How does Fungi Travel and where do Fungal Infections and Allergies come from

By what means do fungi travel? Many fungal colonies begin as spores that are carried on the wind, making them a source of allergies every year. Once they find hospitable environments in which to grow, they settle down. If nutrients are available and the temperature is right, they begin to grow and divide. Eventually, a colony might start forming its own spores that travel to set up new growths.

Examples of fungi are mushrooms, molds, mildews and yeast. Worldwide, there are over one hundred thousand species of fungi. At any given time, trillions of tons of fungi spores fill the air, traveling on the wind toward new places to colonize. Often, spores will settle on food crops such as corn or wheat. Corn smut produces black galls of differing sizes. One gall about one inch in length and width may contain more than 25 billion spores. Released into the atmosphere, these spores may travel great distances, waiting for the perfect conditions to begin growing and multiplying.

Many children through the ages have assisted the puff ball mushroom in the dispersal of spores. Once this species of mushroom matures, a single drop of rain may be all the pressure needed to send trillions of spores traveling through space. The human animal is just one of many animals that aid in the dispersal of fungi. Forest animals spread fungi by eating mushrooms and depositing spores in their feces. Other animals may brush against a mushroom, picking up spores and depositing them along the routes they travel.

Mold and mildew grow in warm, moist, dark areas of homes and other buildings. Bathrooms and basements not well-ventilated are two places mold and mildew are often found. ” There are many types of mold, and none of them will grow without water or moisture,” according to the US Environmental Protection agency. Mold spores are found in inside and outdoor air, but the spores will not grow unless they land someplace with a source of moisture, such as shower stalls, bathtubs and shower curtains. Once a spore begins to grow, a colony of mold will be visible within days.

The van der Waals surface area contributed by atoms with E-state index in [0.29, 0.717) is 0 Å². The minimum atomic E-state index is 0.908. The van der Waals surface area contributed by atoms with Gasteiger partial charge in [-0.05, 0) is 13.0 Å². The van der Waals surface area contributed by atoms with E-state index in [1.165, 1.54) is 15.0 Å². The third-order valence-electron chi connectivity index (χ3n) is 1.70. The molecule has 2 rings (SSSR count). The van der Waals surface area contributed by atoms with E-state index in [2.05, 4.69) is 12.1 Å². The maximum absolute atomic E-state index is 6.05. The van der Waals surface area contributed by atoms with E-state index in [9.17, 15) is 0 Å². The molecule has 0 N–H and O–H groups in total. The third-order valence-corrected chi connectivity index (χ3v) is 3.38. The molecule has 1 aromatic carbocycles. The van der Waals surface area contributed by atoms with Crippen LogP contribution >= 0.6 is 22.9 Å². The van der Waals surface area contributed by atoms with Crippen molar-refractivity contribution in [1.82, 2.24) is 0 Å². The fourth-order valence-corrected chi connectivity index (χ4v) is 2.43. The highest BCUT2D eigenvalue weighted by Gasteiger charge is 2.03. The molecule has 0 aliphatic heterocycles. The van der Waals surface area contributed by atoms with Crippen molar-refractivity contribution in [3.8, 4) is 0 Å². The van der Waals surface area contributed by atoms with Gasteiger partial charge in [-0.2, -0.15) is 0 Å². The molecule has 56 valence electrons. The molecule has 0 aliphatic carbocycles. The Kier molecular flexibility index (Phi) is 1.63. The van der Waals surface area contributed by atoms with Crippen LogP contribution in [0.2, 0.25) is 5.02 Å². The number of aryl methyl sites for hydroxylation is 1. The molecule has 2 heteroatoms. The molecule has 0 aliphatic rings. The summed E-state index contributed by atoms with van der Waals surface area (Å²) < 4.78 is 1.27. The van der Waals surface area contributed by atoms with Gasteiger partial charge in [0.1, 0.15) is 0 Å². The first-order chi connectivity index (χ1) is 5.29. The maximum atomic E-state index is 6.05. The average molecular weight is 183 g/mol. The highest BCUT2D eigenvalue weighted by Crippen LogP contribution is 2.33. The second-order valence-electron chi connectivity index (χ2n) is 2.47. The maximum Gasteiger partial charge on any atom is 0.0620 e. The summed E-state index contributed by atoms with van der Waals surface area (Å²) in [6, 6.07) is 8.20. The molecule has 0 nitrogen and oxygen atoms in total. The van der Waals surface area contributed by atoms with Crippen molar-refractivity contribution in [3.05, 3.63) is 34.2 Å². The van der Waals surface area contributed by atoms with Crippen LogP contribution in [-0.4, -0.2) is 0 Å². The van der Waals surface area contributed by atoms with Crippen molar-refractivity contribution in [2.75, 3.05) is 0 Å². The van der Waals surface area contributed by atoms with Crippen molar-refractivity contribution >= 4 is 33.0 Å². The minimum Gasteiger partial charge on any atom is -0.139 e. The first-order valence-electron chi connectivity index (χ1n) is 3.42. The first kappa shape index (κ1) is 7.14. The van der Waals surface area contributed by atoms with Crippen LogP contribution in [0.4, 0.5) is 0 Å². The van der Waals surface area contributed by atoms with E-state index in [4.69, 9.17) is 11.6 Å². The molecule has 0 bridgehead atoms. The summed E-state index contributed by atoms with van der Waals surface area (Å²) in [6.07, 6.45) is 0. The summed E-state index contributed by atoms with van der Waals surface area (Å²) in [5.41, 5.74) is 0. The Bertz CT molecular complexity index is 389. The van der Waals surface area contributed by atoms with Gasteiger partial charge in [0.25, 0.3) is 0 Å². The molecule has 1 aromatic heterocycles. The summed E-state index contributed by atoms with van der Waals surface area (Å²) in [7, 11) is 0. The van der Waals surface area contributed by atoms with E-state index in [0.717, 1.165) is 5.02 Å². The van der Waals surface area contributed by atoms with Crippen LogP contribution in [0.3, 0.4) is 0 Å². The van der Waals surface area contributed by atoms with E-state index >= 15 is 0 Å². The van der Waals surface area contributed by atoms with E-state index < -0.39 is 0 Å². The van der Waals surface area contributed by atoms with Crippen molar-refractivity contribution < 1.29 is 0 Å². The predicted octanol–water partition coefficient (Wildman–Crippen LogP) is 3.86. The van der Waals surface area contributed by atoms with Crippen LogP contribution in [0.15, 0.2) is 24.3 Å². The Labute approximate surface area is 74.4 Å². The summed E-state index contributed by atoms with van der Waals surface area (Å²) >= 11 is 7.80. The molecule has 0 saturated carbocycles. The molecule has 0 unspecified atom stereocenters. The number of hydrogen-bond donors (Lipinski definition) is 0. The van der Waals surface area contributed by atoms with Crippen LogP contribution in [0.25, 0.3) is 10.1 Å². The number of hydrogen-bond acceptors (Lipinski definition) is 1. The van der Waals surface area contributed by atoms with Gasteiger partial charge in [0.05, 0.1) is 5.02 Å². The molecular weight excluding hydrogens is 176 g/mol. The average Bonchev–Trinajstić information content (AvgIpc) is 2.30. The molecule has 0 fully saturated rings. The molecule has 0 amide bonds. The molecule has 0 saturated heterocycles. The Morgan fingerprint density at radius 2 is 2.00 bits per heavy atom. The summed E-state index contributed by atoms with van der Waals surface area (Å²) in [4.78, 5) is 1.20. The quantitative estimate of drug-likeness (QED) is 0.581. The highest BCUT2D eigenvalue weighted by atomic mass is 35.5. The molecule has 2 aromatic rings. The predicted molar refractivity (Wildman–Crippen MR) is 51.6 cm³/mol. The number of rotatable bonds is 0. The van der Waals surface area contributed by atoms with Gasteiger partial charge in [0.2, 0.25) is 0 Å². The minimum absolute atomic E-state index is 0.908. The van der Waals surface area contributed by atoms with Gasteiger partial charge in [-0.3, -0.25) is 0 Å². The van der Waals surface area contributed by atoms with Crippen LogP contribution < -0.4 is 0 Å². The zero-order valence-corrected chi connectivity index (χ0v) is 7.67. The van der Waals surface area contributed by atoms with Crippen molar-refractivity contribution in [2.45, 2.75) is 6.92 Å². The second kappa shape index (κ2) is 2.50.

It is impossible to prevent the dispersal of all mold and mildew. There are many conditions under which mold and mildew spores can live. Air-conditioning drip pans, foundations in low areas, leaky plumbing and high humidity promote the growth of mold spores. “Mildew is a thin, often whitish to bluish-green growth produced by molds on many surfaces. Though molds are always present in the air, those that cause mildew only need moisture and a certain temperature in order to grow,” states Dale Dorman, MS, Extension Housing & Environment Specialist, Department of Housing and Consumer Economics.

Yeast is a type of fungi that can cause infection anywhere on the human body if there is an unchecked overgrowth. Candidiasis is the most common type of yeast infection, with more than 20 species.  Examples of  yeast overgrowth are vaginal yeast infections, thrush (infection of tissues of the oral cavity), skin and diaper rash. Because fungi spores are in the air, dirt and nearly every surface, including skin, all they need are the right conditions to grow a new colony and disperse more spores when the time is right.

New strains of fungi are being discovered every year. For some strains, it is not known how they are dispersed. With trillions of fungi spores floating in the air and living on animal fur and human skin, as well as in warm, moist places, it is certain that fungi will continue to grow and multiply.